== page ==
As we’ve discussed previously, our understanding of what an autism diagnosis entails continues to evolve. This is due to the large variance in how each individual might experience their autism symptoms. These symptoms have often been siloed under two terms, high-functioning or low-functioning.
In truth, autism’s symptoms are much more varied case by case than these two options. Instead, symptoms are often measured by severity- indicating how frequently and to what affect each person on the spectrum experiences the symptom in question. In this post, we’ll discuss symptom severity in the autism spectrum.
There are several common symptoms that many individuals on the spectrum share or experience to some degree of severity. Some of the most common include:
- Challenges with verbal and non-verbal communication.
- Challenges reading and understanding social cues and by extent, challenges with social interaction.
- Sensitivity to sensory stimulation and interpretation, causing sensory meltdowns or tantrums.
- Delayed developmental learning and cognition and by extent, challenges in traditional classroom or professional settings.
What Severity Looks Like
Though the symptoms may be similar, they manifest differently for each individual. Some people on the spectrum will experience communication challenges earlier in life, then overcome those challenges through ongoing therapy and treatment. For others, they may experience the challenge more severely and be completely non-verbal. Still others will fall somewhere in between.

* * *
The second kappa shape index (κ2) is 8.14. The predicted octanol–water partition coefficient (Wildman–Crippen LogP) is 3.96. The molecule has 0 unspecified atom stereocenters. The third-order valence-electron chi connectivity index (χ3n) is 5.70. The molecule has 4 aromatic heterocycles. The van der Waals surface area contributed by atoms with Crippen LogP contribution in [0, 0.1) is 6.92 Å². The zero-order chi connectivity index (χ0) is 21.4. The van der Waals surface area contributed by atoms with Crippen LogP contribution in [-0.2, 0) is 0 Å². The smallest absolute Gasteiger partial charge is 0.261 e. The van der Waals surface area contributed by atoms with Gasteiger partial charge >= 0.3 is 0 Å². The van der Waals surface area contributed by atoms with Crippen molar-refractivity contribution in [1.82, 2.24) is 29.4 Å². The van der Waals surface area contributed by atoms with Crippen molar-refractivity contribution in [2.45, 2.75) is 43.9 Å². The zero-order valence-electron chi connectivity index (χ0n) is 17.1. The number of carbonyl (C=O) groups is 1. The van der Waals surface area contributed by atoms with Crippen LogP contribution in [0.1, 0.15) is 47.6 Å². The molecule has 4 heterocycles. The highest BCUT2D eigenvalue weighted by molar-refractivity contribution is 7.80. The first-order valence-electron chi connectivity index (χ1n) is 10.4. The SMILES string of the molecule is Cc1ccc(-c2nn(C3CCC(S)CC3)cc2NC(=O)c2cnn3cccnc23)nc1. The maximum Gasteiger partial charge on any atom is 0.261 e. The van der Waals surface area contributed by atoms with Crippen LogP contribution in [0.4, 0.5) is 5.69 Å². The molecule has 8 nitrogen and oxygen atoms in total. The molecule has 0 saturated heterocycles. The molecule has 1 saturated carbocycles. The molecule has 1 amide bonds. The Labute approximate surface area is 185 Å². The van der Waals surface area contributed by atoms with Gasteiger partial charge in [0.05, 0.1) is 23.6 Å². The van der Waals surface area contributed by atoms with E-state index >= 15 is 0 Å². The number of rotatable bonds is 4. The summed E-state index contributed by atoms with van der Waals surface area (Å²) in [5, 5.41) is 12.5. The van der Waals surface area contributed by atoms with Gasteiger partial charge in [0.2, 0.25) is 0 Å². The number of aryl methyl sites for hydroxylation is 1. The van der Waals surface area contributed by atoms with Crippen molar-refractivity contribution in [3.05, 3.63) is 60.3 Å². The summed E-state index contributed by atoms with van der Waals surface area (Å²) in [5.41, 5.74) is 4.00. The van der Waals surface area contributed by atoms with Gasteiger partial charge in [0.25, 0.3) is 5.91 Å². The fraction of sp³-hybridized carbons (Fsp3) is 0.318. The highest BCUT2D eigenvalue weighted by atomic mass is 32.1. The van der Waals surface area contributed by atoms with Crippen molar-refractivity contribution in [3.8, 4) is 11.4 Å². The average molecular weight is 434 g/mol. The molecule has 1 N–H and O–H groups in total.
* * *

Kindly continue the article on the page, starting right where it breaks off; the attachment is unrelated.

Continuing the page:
The more severe a person experiences their symptoms, the more likely they are to need ongoing and intensive services to achieve more independence and success. Severity can vary so much that some people on the spectrum can go undiagnosed as their symptoms are virtually nonexistent to the untrained eye. Much for the same reason autism is defined as a spectrum, autism symptoms exist on a range of severity, which helps define autism and its related conditions.
The fifth and most recent edition of the Diagnostic and Statistical Manual of Mental Disorders (DSM-5), is the standard point of reference that medical professionals use to diagnose mental and behavioral conditions. The DSM-5 outlines the above symptoms as part of the diagnostic criteria for Autism Spectrum Disorder (ASD) and also provides a table of Severity Levels for those symptoms.
There are three severity levels in this table, Level 1 being “Requiring Support,” Level 2 being “Requiring Substantial Support,” and Level 3 being “Requiring Very Substantial Support.” The 3 levels help doctors and caregivers understand how best to support each child on the spectrum and ensures they are set up for success with the appropriate services and support.
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